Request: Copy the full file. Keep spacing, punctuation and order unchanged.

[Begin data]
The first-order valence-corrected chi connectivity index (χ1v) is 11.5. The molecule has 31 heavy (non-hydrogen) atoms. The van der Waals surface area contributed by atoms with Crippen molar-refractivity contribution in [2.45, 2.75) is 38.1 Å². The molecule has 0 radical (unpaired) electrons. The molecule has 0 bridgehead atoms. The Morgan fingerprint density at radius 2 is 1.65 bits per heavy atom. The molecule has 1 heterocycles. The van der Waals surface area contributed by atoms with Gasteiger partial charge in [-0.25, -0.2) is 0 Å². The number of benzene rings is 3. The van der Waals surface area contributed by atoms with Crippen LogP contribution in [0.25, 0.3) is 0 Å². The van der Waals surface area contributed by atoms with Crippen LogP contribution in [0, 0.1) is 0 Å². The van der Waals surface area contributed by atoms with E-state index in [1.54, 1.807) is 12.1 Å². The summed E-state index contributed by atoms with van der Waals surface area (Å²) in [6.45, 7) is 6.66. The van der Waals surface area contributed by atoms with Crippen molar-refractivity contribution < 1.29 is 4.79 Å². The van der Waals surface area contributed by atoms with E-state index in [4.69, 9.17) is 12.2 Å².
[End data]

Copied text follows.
The first-order valence-corrected chi connectivity index (χ1v) is 11.5. The molecule has 31 heavy (non-hydrogen) atoms. The van der Waals surface area contributed by atoms with Crippen molar-refractivity contribution in [2.45, 2.75) is 38.1 Å². The molecule has 0 radical (unpaired) electrons. The molecule has 0 bridgehead atoms. The Morgan fingerprint density at radius 2 is 1.65 bits per heavy atom. The molecule has 1 heterocycles. The van der Waals surface area contributed by atoms with Gasteiger partial charge in [-0.25, -0.2) is 0 Å². The number of benzene rings is 3. The van der Waals surface area contributed by atoms with Crippen LogP contribution in [0.25, 0.3) is 0 Å². The van der Waals surface area contributed by atoms with Crippen LogP contribution in [0, 0.1) is 0 Å². The van der Waals surface area contributed by atoms with E-state index in [1.54, 1.807) is 12.1 Å². The summed E-state index contributed by atoms with van der Waals surface area (Å²) in [6.45, 7) is 6.66. The van der Waals surface area contributed by atoms with Crippen molar-refractivity contribution < 1.29 is 4.79 Å². The van der Waals surface area contributed by atoms with E-state index in [4.69, 9.17) is 12.2 Å².